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Wilfrid

Atelier

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A new restaurant in the Ritz Carlton on CPS, with a former Jean Georges chef de cuisine in the kitchen. I griped about an unintelligible review in the New Yorker in the Media forum. I wonder if anyone has tried it yet or heard good things about it?

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Atelier also have a very good pastry chef: Jean-François Bonnet formerly of Cello.

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I'd appreciate any available input on Atelier.

In the July/August 2002 edition of Food Arts, there are indications that pastry chef Jean-Francois Bonnet, formerly of Cello, is now at Atelier. The update describes Bonnet's signature dessert of peanut butter ice cream with rice krispies, chocolate leaves and condensed milk cappuccino. :wink:

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Atelier, which opened earlier this year with a former Jean-Georges chef-de-cuisine, Gabriel Kreuther, in the kitchen, is located in the Ritz Carlton on Central Park South. With no separate entrance, and decked out in the global Ritz Carlton livery of soft greens and beiges, the restaurant lacks its own style. But there's some skillful cooking going on.

Service here is formal and correct, but we recognized our waiter, who we had liked a lot when he worked at D'Artagnan. Atelier has inherited a D'Artagnan captain too. The menu is fairly brief - $70 for three courses prix fixe. There's a $95 tasting menu, but since that excluded some of the more interesting dishes we ordered from the carte.

The two stand out items were the langoustines and the squab. New Zealand langoustines, apparently, large and earthy (good), served grilled over the neatest, tidiest, least raggedy soft poached egg you can imagine. Each langoustine was anointed by the waiter with a spoonful of something which looked like caviar but which was a fine brunoise of pineapple moistened with balsamic vinegar. A chunk of the shellfish, coated with the brunoise and dipped in the egg yolk provided a deeply satisfying bolus of tastes and textures.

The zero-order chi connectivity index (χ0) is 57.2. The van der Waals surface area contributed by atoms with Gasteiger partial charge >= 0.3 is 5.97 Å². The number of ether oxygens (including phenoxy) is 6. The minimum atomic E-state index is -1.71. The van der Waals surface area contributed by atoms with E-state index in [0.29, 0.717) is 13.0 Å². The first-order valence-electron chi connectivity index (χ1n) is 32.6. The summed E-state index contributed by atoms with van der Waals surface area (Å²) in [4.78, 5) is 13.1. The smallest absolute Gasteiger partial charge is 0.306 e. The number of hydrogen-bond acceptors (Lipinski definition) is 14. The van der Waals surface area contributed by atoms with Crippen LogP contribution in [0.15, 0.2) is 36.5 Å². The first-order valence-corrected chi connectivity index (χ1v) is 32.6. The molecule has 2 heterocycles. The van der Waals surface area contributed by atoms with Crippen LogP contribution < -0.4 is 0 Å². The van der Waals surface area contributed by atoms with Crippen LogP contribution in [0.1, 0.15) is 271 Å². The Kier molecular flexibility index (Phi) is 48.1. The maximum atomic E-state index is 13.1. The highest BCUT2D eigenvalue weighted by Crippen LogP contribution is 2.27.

Weary of the roast beef/rack of lamb/squab in a wine reduction with a few odd garnishes which have become routine on upscale restaurant menus, it was refrshing to come across a made dish which actually sought to work a transformation on the squab. The breasts were sliced and layered with foie gras, wrapped in Savoy cabbage, then cooked in a Moroccan-style brique pastry. The resulting, er, pie I suppose, was opened at the table to display the lovely pattern of the filling. The breast meat was rare the foie gras molten, the cabbage soft, and the pastry case perfectly crisp. Good work. The squab's legs were roasted and served on a side plate with a little salad.

These were the highlights. The other dishes were creditable. Neatly seared foie gras (and a surprisingly generous tranche, at that), poached chicken with tarragon and the kind of pommes purees where the potatoes almost vanish within the butter and cream (not my favorite kind). To follow, the same kind of cheeseboard you will find at most of the French restaurants in New York which bother - very predictable but adquately well-kept. I wonder why American restaurants here are better at cheese?